Tag Archives: Amazon
A recent survey commissioned by Publishing Technology reveals that mobile phone reading is now the dominating force in ebooks.
Almost half (43%) of the 3,000 respondents had read at least one book on a mobile phone in the last year. More significantly, two thirds admitted to reading more on their phones than they did a year ago.
Amazon’s losses were almost $400m down on last year. The retail giant’s third-quarter financial earnings report showed dramatically increased sales, but surprise losses of over $400m. It got me thinking. Why do people buy from Amazon today?
Two reasons spring to mind:
1. Convenience: customers know they will find everything they need, at such a good price that they don’t have to spend hours comparing.
2. Reliability: a fast delivery and easy returns process.
In short, Amazon is easy and you know you won’t be disappointed. It does exactly what it says on the tin. Differentiation is great, but it’s only necessary in a few relevant aspects.
Being the first to do “XYZ” may be cool, but online shopping has grown up and today people don’t buy from Amazon because it’s cool – but because it’s convenient and reliable.
This year, technology and communications devices are undoubtedly due to top Christmas wish-lists in the developed world. With the September launch of the iPhone 6 and 6 Plus and October launch of new iPads, Apple is hoping that larger screens, faster internet connectivity and greater product variety will see the US company dominating the Christmas market.
Competition will come from Samsung’s Gear Fit and Google’s Chromecast, with Amazon Fire TV and the low-cost Tesco Hudl also making their way onto the list – while Xbox One and Playstation 4 fight it out to be this year’s must-have games console. Read More
Not satisfied being a retailer of products, Amazon is moving increasingly towards being a publisher. It follows the self-publishing movement from Amazon’s Kindle store; curating its own App Store; Amazon Studios creating its own TV shows for Amazon’s Prime Streaming service; and more recently its own video games through Amazon Game Studios. Amazon does not just want to sell you products, it wants to you to be fully immersed in the Amazon ecosystem. We estimate Amazon has roughly 603 million monthly visitors.
Twitch is a video game live broadcasting website that allows anyone to stream themselves playing video games. And while 70% of 16-24 years old watch online TV (as seen in our Entertainment – Q2 2014 report), Twitch and other live streaming websites are a new kind of entertainment, users can interact and converse in real time. Twitch has reported more than 45 million visitors every month and at peak times in the USA drives more traffic than Facebook or Amazon.
Imagine the scenario: It’s planning time and budgets are still really tough. Many consultancies and agencies will be talking to their clients about incremental growth, incremental volume, incremental profit, and incremental process improvements.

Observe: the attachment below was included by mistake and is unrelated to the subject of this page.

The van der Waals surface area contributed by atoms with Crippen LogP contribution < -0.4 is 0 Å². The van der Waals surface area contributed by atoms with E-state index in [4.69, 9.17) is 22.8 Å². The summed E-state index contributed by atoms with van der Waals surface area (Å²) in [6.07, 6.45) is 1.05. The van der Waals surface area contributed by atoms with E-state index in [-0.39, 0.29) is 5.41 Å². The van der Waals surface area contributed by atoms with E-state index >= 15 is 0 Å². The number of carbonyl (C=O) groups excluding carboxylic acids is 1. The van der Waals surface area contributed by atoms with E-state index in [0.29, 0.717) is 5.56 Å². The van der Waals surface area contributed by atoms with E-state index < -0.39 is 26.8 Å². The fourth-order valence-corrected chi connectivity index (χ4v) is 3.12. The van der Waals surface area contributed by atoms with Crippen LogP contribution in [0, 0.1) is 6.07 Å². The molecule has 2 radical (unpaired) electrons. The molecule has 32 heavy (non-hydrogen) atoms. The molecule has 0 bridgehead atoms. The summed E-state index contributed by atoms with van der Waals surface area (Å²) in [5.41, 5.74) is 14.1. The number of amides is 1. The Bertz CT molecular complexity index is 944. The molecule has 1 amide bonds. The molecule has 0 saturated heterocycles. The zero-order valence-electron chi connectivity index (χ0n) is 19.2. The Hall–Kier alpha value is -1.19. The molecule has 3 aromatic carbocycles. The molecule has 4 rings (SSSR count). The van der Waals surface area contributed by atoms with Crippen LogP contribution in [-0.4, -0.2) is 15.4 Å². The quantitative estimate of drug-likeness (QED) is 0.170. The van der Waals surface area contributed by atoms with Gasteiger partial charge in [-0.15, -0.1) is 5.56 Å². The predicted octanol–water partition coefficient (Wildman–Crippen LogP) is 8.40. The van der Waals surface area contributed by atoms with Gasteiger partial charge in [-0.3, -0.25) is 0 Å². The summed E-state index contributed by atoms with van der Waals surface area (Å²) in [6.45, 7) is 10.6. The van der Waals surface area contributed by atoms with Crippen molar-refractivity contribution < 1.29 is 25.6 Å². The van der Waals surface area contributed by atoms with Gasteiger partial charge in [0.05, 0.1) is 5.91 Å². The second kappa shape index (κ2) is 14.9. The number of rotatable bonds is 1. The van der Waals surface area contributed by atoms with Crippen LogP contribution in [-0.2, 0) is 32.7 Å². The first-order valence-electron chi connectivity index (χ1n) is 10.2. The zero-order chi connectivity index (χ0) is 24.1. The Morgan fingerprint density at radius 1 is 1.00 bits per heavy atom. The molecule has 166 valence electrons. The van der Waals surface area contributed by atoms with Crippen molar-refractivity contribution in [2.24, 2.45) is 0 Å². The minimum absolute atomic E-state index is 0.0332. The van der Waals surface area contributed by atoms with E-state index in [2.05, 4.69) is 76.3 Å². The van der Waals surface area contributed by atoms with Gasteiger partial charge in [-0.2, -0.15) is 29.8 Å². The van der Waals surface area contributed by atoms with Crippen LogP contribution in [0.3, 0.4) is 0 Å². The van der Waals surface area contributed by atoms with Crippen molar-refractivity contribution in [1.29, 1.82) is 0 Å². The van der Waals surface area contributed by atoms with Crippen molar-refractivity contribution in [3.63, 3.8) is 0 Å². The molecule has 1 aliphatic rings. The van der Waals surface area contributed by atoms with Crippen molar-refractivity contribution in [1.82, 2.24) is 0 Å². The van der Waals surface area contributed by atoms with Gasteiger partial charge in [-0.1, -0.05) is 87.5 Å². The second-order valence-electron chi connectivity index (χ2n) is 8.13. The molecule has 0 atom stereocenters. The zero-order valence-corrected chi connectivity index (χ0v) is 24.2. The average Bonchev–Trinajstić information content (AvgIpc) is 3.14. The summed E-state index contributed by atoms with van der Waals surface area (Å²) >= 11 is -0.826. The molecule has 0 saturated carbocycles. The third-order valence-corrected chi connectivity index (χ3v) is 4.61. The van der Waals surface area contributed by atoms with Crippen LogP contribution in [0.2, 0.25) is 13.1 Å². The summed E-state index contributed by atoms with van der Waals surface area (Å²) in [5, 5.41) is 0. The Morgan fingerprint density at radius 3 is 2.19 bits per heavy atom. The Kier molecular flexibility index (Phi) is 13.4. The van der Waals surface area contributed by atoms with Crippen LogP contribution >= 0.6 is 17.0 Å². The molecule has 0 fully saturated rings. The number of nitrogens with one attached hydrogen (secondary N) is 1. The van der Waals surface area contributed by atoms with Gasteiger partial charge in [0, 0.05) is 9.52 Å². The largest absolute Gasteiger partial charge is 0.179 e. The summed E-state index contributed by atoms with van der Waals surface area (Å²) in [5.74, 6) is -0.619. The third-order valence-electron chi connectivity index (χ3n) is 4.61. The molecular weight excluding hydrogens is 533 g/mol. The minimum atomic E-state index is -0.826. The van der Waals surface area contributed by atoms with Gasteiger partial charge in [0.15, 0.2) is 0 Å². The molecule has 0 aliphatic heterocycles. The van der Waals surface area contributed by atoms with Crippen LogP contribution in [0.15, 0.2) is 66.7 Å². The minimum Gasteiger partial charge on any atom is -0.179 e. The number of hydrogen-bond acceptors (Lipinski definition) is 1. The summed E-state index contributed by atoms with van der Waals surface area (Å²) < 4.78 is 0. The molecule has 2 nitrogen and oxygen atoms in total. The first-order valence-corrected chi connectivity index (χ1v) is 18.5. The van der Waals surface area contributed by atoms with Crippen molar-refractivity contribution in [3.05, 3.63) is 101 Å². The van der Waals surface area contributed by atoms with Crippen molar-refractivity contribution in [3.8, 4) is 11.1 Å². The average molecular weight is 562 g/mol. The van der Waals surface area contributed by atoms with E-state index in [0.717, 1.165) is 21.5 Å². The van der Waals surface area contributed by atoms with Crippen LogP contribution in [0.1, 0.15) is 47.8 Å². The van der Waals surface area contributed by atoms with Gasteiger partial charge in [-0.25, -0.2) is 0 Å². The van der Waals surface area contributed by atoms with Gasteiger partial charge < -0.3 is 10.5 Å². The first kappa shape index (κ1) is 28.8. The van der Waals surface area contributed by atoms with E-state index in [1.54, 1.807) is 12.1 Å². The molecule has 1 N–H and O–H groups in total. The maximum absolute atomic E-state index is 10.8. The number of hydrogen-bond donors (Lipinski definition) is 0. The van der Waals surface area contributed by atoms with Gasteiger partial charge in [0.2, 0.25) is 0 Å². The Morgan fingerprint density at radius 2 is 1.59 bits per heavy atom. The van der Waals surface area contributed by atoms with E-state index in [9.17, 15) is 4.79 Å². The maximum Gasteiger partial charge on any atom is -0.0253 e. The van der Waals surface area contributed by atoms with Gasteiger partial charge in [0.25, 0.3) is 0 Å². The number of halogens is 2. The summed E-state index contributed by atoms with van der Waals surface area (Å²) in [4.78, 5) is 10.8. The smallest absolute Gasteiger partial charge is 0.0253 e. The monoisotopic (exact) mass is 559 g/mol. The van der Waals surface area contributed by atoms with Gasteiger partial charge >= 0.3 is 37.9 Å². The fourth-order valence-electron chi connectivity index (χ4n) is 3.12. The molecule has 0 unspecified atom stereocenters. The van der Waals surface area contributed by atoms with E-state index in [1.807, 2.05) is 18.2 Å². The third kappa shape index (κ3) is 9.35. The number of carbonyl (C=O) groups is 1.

It’s such a lovely, feel-good adjective. It’s like the growth is there so long as you can find best practice, harness capability and galvanise action… yes, this is straight from the manual of consultants’ ‘bullshit bingo’.
The problem with incremental is that it says improvement, but with no real effort or worse, anything will do. While businesses are shuffling the deck chairs looking for internal best practice, the consumers and market are making their own best practice. And, at a pace that will outrun any ‘ways of working’ manual or online toolkit. Read More
From Benetton developing ‘The Infinite Shelf’ to Samsung launching its bespoke ‘One Stadium Live’ network in time for the World Cup, many brands are finding new ways to flex the opportunities offered by social platforms.
Another example comes from Penguin Random House UK, which launched ‘My Independent Bookshop’ earlier this month, an initiative conceived and developed with Collective London. It’s an online community where authors and book lovers can give and receive personal book recommendations from their very own virtual bookshops.
One billion dollars. That’s big bucks. It also happens to be the amount being spent on Google advertising by Priceline, the owner of popular travel sites booking.com and kayak.co.uk. All to ensure that you see – and use – its own sites first. And the strategy is working. One in every two bookings on travel sites across Europe is now made on a Priceline site, and in the US Priceline recently became the first stock ever to trade above $1000 on the S&P 500.
The signs are relentless. PWC predicts that the UK entertainment and media sector will be worth £63 billion by 2016. Crucially, PWC forecasts this will be driven by 12% year-on-year growth in internet advertising; cementing the UK’s position as the largest internet advertising market in EMEA.